SF low-income mental health provider may get evicted to make way for housing

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Workers at a Bay Area center that provides mental health care at a low cost fear they may be kicked out of their building after nearly four decades of service.

HAPS, which stands for Haight Ashbury Psychological Services has served the people in San Francisco's Haight neighborhood and all across the city for 37 years. 

"We really serve the working poor pretty much in San Francisco," says HAPS Director Lisa Frankfort. "They make a $1,000 a month, or $1,500 a month and they really want to get therapy. If it wasn't for places like HAPS they wouldn't afford to get help at all," says HAPS Co-Director Donna Zoll. But the service they provide may soon come to an end.

"Somebody said to me the buildings being turned into condos. I said what?" said Frankfort.

According to the city and county of San Francisco's Department of Building Inspections and Planning web page, the building's owners filed a request last October to demolish the existing medical offices and construct three separate residential buildings in a city that needs more housing.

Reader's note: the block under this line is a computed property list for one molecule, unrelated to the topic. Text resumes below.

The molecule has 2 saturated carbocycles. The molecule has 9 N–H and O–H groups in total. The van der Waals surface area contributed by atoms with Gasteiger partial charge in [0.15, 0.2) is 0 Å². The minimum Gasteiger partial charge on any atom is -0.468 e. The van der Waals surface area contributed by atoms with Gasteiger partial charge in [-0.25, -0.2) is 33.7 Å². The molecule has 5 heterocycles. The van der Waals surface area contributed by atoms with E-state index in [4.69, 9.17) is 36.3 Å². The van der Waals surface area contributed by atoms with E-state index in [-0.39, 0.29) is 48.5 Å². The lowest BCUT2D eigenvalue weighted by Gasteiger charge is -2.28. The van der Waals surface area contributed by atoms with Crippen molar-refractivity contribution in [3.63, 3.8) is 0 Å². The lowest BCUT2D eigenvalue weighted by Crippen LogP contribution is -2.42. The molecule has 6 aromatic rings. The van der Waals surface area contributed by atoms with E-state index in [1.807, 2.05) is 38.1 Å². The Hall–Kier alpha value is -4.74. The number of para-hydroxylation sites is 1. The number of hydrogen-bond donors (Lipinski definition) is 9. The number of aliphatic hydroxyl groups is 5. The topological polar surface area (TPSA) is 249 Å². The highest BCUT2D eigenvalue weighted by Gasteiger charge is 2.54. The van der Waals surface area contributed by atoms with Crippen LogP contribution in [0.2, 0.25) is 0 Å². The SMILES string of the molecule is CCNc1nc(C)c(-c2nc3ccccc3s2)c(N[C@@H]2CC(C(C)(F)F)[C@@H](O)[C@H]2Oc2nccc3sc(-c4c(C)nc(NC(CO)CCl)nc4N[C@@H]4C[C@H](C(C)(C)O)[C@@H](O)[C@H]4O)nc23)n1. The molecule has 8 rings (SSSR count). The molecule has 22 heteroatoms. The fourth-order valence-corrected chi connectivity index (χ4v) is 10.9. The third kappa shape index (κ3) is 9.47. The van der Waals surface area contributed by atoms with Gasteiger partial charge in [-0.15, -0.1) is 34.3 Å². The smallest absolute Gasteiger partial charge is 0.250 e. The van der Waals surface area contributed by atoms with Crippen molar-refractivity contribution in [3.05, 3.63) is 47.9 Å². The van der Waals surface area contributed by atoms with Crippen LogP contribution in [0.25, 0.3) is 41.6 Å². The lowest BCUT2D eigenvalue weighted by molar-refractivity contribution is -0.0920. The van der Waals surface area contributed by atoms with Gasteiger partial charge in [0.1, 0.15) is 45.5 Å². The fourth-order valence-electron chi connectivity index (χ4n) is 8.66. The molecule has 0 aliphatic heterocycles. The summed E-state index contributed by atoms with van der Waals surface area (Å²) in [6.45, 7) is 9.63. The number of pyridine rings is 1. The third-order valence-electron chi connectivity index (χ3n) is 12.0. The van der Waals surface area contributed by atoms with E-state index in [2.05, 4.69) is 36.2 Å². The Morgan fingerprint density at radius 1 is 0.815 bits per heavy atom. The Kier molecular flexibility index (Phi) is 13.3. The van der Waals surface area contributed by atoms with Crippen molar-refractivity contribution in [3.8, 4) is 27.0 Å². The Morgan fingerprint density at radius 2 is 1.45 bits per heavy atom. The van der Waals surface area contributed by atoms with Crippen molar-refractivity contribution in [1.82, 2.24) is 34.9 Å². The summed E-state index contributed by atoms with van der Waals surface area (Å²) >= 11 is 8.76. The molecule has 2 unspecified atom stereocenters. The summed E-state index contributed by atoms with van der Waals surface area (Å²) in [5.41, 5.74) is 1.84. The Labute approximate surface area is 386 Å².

"If we don't exist there are a lot of people who will not get services. These are people who can easily fall through the cracks," says Frankfort.  "There are less and less resources at a time when there's so much going on in the city and we need more and more resources for mental health," says Zoll. 

Frankfort and Zoll have been with the center since the 80s when they started as interns.  The offices in the building have been all they've known for most of their professional careers. 

Now with the threat of losing it all they've created a gofundme account in hopes of raising enough money so they can move. 

"It would really break my heart if we closed. We're fighters here and we're not giving up," says Frankfort. 

The center's lease is month to month so the owners only have to give them 30 days’ notice to leave. KTVU reached out to the building's owners and did not get a response.